STEPHEN Silvagni was doing his best to channel his inner Billy Beane at Marvel Stadium.

While the Carlton list manager's decision to give up a future first-round draft selection to Adelaide for pick No.19 shocked many on Thursday night, the deal was all about the maths – much like many of Beane's own moves, made as general manager of baseball franchise the Oakland Athletics and portrayed famously by Brad Pitt in the movie 'Moneyball'.

On face value, the trade appears ultra-risky; Carlton has failed to finish outside the bottom six in four consecutive seasons, while Adelaide remains in its premiership window despite a rocky 2018 campaign where the Crows missed the finals altogether.

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Needless to say, it was a bold play.

But crunch the numbers and the pick swap looks one worth making for a team on the rise.

In addition to receiving the pick that saw Carlton nab Liam Stocker, the Blues also managed to secure Adelaide's 2019 first-round selection to accompany the midfielder at Ikon Park.

Essentially, the trade was a two-for-one in terms of first-round draft picks.

Of course, the obvious risk is that Carlton endures another season to forget in 2019. A bottom-place finish would obviously leave them without the coveted pick No.1.

But based on the AFL's Draft Value Index (DVI), the Blues will accrue more value from the deal should it finish 14th or above next year – regardless of the Crows' fortunes.

Even if Adelaide wins the flag – which is arguably a bigger 'if' than Carlton finishing 14th on the ladder – the Blues will have gained more DVI points than they will lose from the trade.

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Under this hypothetical, the cumulative total of this year's pick No.19 and next year's pick No.18 is 1933 DVI points. The total value of next year's pick No.5 – should the Blues finish 14th – is just 1878 DVI points. 

From a PR perspective, losing a top pick is never a good look. However, Carlton isn't banking on losing a top pick, it's banking on being one of the AFL's big improvers in 2019.

That confidence in the club's ability to improve next year was not only reflected in the trade itself, but also in Silvagni when asked about the prospect of giving up an early pick next year. 

"What happens if we finish higher than them?" he asked, after being quizzed on the potential gap between the two clubs' picks.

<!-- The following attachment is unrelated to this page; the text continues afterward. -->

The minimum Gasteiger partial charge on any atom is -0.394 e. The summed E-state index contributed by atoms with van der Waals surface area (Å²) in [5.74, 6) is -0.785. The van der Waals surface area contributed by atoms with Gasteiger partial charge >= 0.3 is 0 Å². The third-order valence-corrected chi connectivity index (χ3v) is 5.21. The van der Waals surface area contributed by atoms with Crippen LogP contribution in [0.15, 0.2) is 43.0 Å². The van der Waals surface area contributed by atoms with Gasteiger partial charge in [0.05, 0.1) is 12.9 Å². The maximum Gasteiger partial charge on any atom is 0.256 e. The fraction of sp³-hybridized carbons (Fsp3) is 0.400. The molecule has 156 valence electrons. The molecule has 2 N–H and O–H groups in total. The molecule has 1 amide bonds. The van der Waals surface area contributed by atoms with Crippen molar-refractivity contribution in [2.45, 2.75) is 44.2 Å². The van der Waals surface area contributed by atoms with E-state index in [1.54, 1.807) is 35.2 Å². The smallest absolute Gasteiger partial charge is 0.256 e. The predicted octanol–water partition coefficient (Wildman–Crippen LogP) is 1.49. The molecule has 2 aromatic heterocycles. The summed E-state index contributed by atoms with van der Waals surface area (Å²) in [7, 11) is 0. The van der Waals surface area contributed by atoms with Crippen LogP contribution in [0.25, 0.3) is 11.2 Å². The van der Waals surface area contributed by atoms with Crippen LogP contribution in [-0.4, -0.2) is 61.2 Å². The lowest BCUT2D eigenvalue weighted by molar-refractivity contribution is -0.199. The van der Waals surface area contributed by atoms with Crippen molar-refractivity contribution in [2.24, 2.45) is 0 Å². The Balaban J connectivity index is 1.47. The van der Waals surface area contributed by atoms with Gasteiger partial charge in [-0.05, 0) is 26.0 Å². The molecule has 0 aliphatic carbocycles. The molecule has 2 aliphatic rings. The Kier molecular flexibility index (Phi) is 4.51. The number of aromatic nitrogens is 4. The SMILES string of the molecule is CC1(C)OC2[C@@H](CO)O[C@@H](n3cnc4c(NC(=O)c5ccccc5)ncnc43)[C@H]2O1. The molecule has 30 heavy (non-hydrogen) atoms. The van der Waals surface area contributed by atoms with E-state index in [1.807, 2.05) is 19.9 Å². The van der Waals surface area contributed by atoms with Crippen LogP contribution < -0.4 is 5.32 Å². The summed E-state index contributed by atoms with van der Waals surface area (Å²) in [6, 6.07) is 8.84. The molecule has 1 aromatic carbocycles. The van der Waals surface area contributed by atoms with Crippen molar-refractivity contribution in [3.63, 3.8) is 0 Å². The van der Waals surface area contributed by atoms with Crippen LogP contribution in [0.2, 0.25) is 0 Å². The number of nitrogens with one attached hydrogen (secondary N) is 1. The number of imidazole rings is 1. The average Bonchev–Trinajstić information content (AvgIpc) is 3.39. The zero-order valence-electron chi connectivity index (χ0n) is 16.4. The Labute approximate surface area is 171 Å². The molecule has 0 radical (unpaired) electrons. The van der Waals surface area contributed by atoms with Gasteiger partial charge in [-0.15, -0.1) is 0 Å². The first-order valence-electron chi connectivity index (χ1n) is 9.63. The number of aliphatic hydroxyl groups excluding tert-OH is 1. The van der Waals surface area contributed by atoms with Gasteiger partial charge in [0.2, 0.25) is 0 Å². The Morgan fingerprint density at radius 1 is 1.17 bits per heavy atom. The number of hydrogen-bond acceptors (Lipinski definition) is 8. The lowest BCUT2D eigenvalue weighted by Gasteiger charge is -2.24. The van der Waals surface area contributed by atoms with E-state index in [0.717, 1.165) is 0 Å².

The Blues have completed what they believe was 'phase one' of the club's long-awaited rebuild. Three years, three drafts. Now, it's onto 'phase two'. 

A NAB AFL Trade Period that saw the club secure the likes of Mitch McGovern, Alex Fasolo, Will Setterfield and Nic Newman was all part of a plan to recruit more mature-aged talent.

Patrick Cripps, Sam Docherty and Charlie Curnow – among others – are all entering their prime, while the newly-minted pick No.1 Sam Walsh will add to a developing midfield group.

Brendon Bolton and co. are cautiously optimistic of a rise up the ladder next season.

Realistically, the Blues are still likely to finish below the Crows in 2019. They wouldn't want to finish much more than six-to-eight spots back on their new rivals.

But for a club that rated Stocker highly, the deal looks a risk worth taking.

Having missed the NAB AFL Under 18s Championships with a broken jaw, Stocker enjoyed an impressive end to the TAC Cup season with the Dragons. He averaged 22 disposals and five clearances per game, winning the Morrish Medal for best player in the competition.

The Blues rate Lam Stocker highly. Picture: AFL Photos

He's also a leader, praised for his calm demeanour and his articulate persona.

"We rated him very highly," Silvagni said afterwards.

"We think he's highly competitive, he's a bull, he's got speed, he uses the ball very well and he can get out of stoppages. Plus, he can play in a number of roles.

"It was something we'd spoken to the Crows about maybe three or four days ago. It didn't just happen on the run on the night. We'd had discussions leading into the draft.

"When he started to spill out, we started to make contact at about pick No.13 or 14. Then we were able to do the deal."

In addition to potentially putting an early pick on the line in order to get the deal done, the trade will also limit Carlton's ability to make a move for a host of out-of-contract players set to hit the market in 2019 – Greater Western Sydney star Josh Kelly being among them.

But if Stocker and a host of other young can help the Blues rise up the ranks quickly next year, then the move might be justified for Silvagni and the club's recruiters.


Carlton gets: 2018 Pick No.19 (948 DVI points) + 2019 Pick No.7 (1644 DVI points) = 2592 DVI points

Adelaide gets: 2019 Pick No.1 (3000 DVI points) = 3000 DVI points